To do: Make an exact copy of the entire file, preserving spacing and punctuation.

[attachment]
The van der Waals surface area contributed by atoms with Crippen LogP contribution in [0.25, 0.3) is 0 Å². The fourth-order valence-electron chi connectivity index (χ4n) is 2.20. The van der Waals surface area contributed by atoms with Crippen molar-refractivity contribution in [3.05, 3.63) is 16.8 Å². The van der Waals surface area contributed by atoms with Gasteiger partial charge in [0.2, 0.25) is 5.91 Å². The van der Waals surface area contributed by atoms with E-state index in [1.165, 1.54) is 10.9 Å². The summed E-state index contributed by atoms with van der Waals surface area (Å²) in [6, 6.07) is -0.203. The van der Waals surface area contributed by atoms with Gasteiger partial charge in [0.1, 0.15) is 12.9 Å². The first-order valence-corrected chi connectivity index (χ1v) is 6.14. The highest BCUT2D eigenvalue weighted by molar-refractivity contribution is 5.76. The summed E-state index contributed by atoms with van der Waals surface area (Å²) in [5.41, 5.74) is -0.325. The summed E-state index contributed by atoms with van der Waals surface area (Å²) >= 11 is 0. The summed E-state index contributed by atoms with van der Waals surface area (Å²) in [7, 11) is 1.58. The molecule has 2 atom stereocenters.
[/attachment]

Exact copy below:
The van der Waals surface area contributed by atoms with Crippen LogP contribution in [0.25, 0.3) is 0 Å². The fourth-order valence-electron chi connectivity index (χ4n) is 2.20. The van der Waals surface area contributed by atoms with Crippen molar-refractivity contribution in [3.05, 3.63) is 16.8 Å². The van der Waals surface area contributed by atoms with Gasteiger partial charge in [0.2, 0.25) is 5.91 Å². The van der Waals surface area contributed by atoms with E-state index in [1.165, 1.54) is 10.9 Å². The summed E-state index contributed by atoms with van der Waals surface area (Å²) in [6, 6.07) is -0.203. The van der Waals surface area contributed by atoms with Gasteiger partial charge in [0.1, 0.15) is 12.9 Å². The first-order valence-corrected chi connectivity index (χ1v) is 6.14. The highest BCUT2D eigenvalue weighted by molar-refractivity contribution is 5.76. The summed E-state index contributed by atoms with van der Waals surface area (Å²) in [5.41, 5.74) is -0.325. The summed E-state index contributed by atoms with van der Waals surface area (Å²) >= 11 is 0. The summed E-state index contributed by atoms with van der Waals surface area (Å²) in [7, 11) is 1.58. The molecule has 2 atom stereocenters.